But the first drink that comes to mind when thinking about Brazil just has to be the caipirinha and mixed with cachaça, sugar and lime how can it be anything but glorious?

Açai Caipirinha

2 oz Leblon Cachaça
1 oz Cedilla
½ oz sugarcane syrup or 1-2 tsp fine sugar
6 lime wedges cut in quarters (1 large lime)

Muddle the limes and fine sugar or sugarcane syrup in a mixing glass. Add Cedilla and Leblon Cachaça. Fill with ice, shake well and pour all into a rocks glass. Garnish with a lime wedge.

Very tasty!

And here´s another recipe i found over at Leblon:

Salvador Sling

2 oz Leblon Cachaça
1 oz Cedilla
½ oz fresh lime juice
½ oz ginger liqueur (i used Domaine de Canton)
2 oz pineapple juice
Dash of angostura bitters

Combine all ingredients in shaker and shake vigorously with ice. Strain into a highball or other glass filled with cracked ice, and garnish with a pineapple slice.

Oh this is yummy…this cocktail has a quite mature taste, it´s semi-sweet and there`s lots of “port” flavor in it from the Cedilla but also somehow the ginger flavor marries into it and makes the impression stronger.

An interesting variety would be to muddle fresh ginger into this instead of the liqueur.

This is a sip and savor kinda cocktail.

And now it´s time for a tiki drink as well and since Cedilla has a taste of a light ruby port i think it would be interesting to make a twist of Martin Cate´s “Dead Reckoning” and switch the tawny port for Cedilla and the rum for aged cachaca and a high proof dark rum with attitude like Smith and Cross. And finally switch the angostura bitters for one – just one dash of Mozart chocolate bitters….

Brazilian Dead Reckoning

1 oz fresh lemon juice

1 oz unsweetened pineapple juice

0.5 oz Navan vanilla liqueur

0.5 oz Cedilla

0.5 oz sugarcane syrup

1 oz Leblon Reserva aged cachaca

1 oz Smith & Cross Jamaican rum

1 dash chocolate bitters (Mozart)

1 oz soda water

Well well well…..this was a DRINK!! very strong, very spicy…with that hint of chocolate…just the way i like it! when the ice dilutes it just a little bit it becomes perfect!

I have to say that Cedilla acai liqueur is a very good liqueur indeed…and you can do a lot with it – it fits in most styles of cocktails – go get it!

I don´t know where it´s sold right now outside of Brazil or if it even is but you may contact Leblon to find out.

I really like the Cedilla! it´s tasty, versatile, exotic and warm!

On a sidenote – the word Cedilla is from the Old Spanish name for the letter, ceda (zeta) A cedilla – also known as cedilha or cédille, is a hook ( ¸ ) added under certain letters as a accent mark to modify their pronunciation. In this case it becomes a “soft” c.

Pictures of acai berries at the plantation are courtesy the House of Leblon.

WINE BASED COCKTAILS

This is a cross post with the Mixoloseum blog. Every month the members of the CSWOG (Cocktails and Spirits Online Writers Group) posts on several interesting topics related to the world of cocktails and spirits. From after this post i`m not going to cross post but i will always write an update here on my blog when i post on the Mixoloseum blog.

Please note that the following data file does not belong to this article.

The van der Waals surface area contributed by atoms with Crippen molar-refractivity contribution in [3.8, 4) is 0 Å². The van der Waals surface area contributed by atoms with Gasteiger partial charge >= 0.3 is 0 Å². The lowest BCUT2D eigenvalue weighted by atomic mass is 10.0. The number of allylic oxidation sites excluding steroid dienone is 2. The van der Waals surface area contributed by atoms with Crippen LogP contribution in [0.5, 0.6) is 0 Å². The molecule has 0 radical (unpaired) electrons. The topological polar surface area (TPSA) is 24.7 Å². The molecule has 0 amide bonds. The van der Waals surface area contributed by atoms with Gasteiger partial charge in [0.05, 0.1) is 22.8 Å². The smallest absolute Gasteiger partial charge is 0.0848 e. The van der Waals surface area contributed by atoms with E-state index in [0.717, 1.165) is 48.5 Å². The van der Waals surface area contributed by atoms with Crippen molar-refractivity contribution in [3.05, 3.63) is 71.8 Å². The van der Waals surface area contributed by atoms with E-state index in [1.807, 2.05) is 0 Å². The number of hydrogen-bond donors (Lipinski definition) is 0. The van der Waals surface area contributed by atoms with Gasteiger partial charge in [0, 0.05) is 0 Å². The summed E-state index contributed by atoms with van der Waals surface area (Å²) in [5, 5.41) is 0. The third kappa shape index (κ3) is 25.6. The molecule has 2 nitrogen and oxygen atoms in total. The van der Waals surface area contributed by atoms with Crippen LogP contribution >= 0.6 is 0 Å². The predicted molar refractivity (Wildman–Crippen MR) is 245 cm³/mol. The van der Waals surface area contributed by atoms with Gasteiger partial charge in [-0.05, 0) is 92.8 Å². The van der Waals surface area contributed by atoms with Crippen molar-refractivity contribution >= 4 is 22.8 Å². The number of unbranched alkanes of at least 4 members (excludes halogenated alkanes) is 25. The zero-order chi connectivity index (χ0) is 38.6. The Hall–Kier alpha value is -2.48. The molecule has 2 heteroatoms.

Wine in cocktails dates back to somewhere in the in the mid-19th century and were very popular in the 60s and the 80s and then they seemed to have more or less dissappeared – until now that is. Now they are slowly becoming popular again but its not the old style wine cocktails we are talking about, the new winetails are innovative and uses fresh fruits and spices. A wine cocktail both cleanses the palate and is refreshing before dinner.

Wine as cocktail ingredient also lovers the alcohol content and makes cocktails more food friendly and wine cocktails-food pairing is an interesting subject. If reduced to a syrup some of the acid content is toned down and the flavors becomes more concentrated, that way it can be used in small quantities to add a specific flavor component to a cocktail. Interesting area of experimentation!

And don`t forget the grapes! Checking what types of grapes the wine is made of and their taste notes and pairing those flavor notes with similar and complementing flavors in the mixers and spirits creates harmony and balance.

Thus i have tried my best to do that and the wine i have used here is a dry organical wine from Sicily with taste notes of grapefruit, pineapple,honey and white pepper and these i have paired with fresh pineapple, ginger and white rum.

Personally i`m very fond of sparkling wines and in my opinion a little topping of a lively sparkling wine makes for a happy wine cocktail, especially now in the spring and summertime.Red wine is naturally better suited for fall and winter and white and rosé for the spring and summer.

Here is a light and refreshing summer drink with a sturdy ginger flavor.

CASABLANCA

 casablanca-new

1 oz white rum (i used Elements Eight)

1 oz fruity white wine (i used Kalis grillo)

2 thin ginger slices

3-4 pineapple chunks

0.5 oz ginger syrup

0.5 oz fresh lime juice

Top with a fruity sparkling white wine

Garnish pineapple stick and something green ( i used a fig leaf)

Crushed ice